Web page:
Clare Vengel is in many ways my opposite. She eats KD and pizza, I’m an organic food health nut. She wears jeans and sweats, I sweat which earrings go with which jeans.
But my husband and my mother only see similarities. They see Clare and me as the same person inside two different shells.
Clearly, it’s a strange relationship, this author-protagonist dynamic. Technically I guess I can exert my will and make Clare do anything I like. But in practice, it doesn’t really work that way. I might try to show her things, but over the course of three books, I’ve also learned a few things from Clare:
- Wear whatever the hell you want to. In Death Plays Poker, I tried to glam Clare up by showing her how fun it could be to wear nicer clothes. And Clare did, grudgingly, come to enjoy the pink and the bling in her new wardrobe. But the lesson I was trying to teach her—dress for success, because what you’re wearing tells others how to treat you—ended up falling flat. Clare understood my point professionally (when you’re going undercover, you need suspects to welcome you quickly into their world) but she refused to care about being judged for her appearance in her private life.
And, I realized, I refuse to care, too.
- I am not a mechanic. When I dropped out of university, my plan was to learn how to be a motorcycle mechanic. I started waitressing instead. The money was good and the late night lifestyle suited me.
I pretty much forgot my mechanical ambition until I was writing Dead Politician Society and spent several hours on YouTube watching people work on cars so I could get the details right in the auto shop scenes. My motorcycle was having some mechanical issues, so—inspired by Clare—I took the manual outside and got to work.
After two days of staring at the innards of my machine, I was nowhere closer to understanding the problem, let alone fixing it. I realized that while I greatly admire people with mechanical skills, I do not have them. I’ll stick with writing wishful scenes in fiction.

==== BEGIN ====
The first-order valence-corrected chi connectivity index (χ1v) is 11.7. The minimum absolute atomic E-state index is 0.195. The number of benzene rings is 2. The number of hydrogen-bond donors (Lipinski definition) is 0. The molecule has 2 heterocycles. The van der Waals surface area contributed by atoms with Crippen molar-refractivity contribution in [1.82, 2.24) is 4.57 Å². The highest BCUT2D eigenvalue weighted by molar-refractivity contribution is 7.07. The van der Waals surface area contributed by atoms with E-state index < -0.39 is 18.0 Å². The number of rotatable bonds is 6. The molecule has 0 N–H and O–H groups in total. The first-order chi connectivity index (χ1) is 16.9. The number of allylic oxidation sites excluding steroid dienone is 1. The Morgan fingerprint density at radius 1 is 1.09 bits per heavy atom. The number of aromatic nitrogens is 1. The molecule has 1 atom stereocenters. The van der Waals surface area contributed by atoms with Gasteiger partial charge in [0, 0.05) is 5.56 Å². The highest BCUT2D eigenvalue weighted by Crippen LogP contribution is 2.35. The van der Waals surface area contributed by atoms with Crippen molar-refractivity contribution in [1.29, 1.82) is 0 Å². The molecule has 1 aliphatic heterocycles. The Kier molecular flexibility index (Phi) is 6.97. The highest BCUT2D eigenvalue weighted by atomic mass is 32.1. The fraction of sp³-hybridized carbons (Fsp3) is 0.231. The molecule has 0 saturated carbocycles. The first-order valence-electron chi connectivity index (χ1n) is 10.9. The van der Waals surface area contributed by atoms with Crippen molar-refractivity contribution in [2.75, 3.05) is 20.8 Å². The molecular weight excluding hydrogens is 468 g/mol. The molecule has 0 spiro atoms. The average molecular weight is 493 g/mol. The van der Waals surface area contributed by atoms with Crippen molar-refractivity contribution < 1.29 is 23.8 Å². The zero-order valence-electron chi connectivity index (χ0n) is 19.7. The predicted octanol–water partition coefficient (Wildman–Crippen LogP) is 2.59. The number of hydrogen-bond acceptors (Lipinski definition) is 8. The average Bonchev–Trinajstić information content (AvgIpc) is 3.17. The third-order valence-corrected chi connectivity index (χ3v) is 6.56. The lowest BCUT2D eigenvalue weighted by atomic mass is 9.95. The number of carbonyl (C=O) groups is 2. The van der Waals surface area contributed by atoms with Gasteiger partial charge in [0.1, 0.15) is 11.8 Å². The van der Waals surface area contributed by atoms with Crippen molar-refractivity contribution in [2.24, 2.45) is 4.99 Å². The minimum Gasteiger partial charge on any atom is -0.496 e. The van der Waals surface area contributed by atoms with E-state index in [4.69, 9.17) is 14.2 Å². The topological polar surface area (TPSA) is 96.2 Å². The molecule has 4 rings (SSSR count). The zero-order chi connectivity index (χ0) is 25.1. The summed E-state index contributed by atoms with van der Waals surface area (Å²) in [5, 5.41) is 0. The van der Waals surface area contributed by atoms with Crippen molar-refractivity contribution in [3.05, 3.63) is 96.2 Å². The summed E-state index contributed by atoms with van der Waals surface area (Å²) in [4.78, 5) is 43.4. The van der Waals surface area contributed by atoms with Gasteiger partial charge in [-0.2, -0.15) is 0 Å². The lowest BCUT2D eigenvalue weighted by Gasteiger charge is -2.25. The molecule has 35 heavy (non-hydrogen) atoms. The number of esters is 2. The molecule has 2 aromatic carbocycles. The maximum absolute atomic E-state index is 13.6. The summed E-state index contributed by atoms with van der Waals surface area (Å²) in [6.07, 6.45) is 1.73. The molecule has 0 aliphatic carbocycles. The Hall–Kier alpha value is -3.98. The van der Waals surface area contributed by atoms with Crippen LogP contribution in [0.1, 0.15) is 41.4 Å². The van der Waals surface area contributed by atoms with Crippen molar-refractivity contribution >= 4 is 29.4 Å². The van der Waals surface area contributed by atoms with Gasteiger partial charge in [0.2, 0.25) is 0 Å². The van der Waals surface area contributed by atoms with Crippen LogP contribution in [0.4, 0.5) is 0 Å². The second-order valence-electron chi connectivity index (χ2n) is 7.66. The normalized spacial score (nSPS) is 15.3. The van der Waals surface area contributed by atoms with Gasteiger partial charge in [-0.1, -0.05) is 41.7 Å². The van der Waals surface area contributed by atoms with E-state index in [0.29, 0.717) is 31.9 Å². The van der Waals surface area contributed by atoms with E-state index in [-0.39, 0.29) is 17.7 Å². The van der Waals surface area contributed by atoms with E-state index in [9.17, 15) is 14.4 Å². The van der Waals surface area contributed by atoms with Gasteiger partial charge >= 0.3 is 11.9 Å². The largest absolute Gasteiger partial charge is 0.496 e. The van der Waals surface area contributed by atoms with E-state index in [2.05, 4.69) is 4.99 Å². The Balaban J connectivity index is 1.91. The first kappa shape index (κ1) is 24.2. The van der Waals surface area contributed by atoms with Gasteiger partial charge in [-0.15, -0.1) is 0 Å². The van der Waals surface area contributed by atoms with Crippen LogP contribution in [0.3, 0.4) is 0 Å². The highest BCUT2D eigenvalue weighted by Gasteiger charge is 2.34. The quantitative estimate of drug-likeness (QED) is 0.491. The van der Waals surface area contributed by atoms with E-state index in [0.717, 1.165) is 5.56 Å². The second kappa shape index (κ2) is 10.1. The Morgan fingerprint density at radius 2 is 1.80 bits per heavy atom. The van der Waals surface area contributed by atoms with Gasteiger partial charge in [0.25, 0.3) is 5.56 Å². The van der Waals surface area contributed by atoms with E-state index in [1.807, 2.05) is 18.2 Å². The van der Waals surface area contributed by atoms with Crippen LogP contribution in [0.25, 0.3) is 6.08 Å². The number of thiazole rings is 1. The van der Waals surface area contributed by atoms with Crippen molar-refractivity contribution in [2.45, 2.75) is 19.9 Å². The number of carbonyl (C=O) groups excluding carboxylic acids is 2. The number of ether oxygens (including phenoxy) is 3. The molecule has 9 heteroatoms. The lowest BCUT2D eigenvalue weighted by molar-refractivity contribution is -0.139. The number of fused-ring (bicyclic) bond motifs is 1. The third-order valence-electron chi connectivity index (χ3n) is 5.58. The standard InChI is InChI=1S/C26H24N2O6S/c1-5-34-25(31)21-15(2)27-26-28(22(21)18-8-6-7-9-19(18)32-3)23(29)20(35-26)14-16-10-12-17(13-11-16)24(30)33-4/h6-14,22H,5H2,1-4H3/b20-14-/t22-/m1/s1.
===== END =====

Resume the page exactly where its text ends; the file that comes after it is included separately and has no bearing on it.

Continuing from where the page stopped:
- Grab the reins. In the first two books in the series, Clare is a passive heroine. She gets her man (or woman) in both cases, but she’s more pulled along by a series of clues than hunting the clues down herself. As a result, her superiors (and some readers) are frustrated with her.
In Death’s Last Run, Clare finally figures out how to take charge of the case. She meets with some opposition from her superiors as a result of her unconventional thinking, but in the end she gains their respect like she hasn’t before.
My lesson: Be the hero, not the victim. It’s easy to let things drag us down—bad weather, the flu, a bad review. Through Clare I’m seeing that adverse conditions are just additional factors to work with. Let them stop you and you become the victim. Work through them and you’re the hero—and it’s the only way you’ll meet with real success.
Thanks to ECW Press, I have one (1) copy of DEATH’S LAST RUN to give away. Leave a comment to be included in the giveaway. The book will be shipped directly from the publisher. Contest ends May 3 and open to US and Canadian entries only.
You can read more about Clare in Death’s Last Run, the third book in the “Clare Vengel” mystery series. The first book in the series is Dead Politician Society .
Meet the author
Robin Spano writes mystery novels in the Pacific Northwest. Her Clare Vengel series is a little bit edgy and a whole lot of fun. Her latest book is Death’s Last Run. You can visit Robin at her website, on Twitter and on Facebook.
Books are available at retail and online booksellers.